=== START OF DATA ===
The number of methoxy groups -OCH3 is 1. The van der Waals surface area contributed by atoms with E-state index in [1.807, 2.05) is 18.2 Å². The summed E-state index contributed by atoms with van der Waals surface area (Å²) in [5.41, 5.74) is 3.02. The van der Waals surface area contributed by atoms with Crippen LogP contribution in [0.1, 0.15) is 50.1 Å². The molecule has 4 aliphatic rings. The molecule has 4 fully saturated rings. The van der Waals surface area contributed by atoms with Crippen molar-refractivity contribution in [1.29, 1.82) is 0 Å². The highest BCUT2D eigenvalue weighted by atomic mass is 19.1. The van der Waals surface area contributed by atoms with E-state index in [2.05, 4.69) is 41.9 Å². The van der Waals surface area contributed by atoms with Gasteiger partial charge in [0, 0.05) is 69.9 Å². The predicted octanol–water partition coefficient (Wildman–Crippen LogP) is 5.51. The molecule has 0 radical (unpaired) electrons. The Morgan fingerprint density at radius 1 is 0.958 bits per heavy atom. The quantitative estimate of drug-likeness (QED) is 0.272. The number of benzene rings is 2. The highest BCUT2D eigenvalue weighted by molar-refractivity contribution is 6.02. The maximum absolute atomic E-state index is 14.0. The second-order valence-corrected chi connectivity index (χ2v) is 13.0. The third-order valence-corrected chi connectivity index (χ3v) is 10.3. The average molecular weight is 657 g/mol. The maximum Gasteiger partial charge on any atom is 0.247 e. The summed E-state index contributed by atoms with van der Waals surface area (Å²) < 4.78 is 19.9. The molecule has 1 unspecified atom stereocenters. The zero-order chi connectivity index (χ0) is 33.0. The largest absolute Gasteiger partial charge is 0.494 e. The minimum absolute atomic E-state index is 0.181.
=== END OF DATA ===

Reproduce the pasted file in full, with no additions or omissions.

The number of methoxy groups -OCH3 is 1. The van der Waals surface area contributed by atoms with E-state index in [1.807, 2.05) is 18.2 Å². The summed E-state index contributed by atoms with van der Waals surface area (Å²) in [5.41, 5.74) is 3.02. The van der Waals surface area contributed by atoms with Crippen LogP contribution in [0.1, 0.15) is 50.1 Å². The molecule has 4 aliphatic rings. The molecule has 4 fully saturated rings. The van der Waals surface area contributed by atoms with Crippen molar-refractivity contribution in [1.29, 1.82) is 0 Å². The highest BCUT2D eigenvalue weighted by atomic mass is 19.1. The van der Waals surface area contributed by atoms with E-state index in [2.05, 4.69) is 41.9 Å². The van der Waals surface area contributed by atoms with Gasteiger partial charge in [0, 0.05) is 69.9 Å². The predicted octanol–water partition coefficient (Wildman–Crippen LogP) is 5.51. The molecule has 0 radical (unpaired) electrons. The Morgan fingerprint density at radius 1 is 0.958 bits per heavy atom. The quantitative estimate of drug-likeness (QED) is 0.272. The number of benzene rings is 2. The highest BCUT2D eigenvalue weighted by molar-refractivity contribution is 6.02. The maximum absolute atomic E-state index is 14.0. The second-order valence-corrected chi connectivity index (χ2v) is 13.0. The third-order valence-corrected chi connectivity index (χ3v) is 10.3. The average molecular weight is 657 g/mol. The maximum Gasteiger partial charge on any atom is 0.247 e. The summed E-state index contributed by atoms with van der Waals surface area (Å²) < 4.78 is 19.9. The molecule has 1 unspecified atom stereocenters. The zero-order chi connectivity index (χ0) is 33.0. The largest absolute Gasteiger partial charge is 0.494 e. The minimum absolute atomic E-state index is 0.181.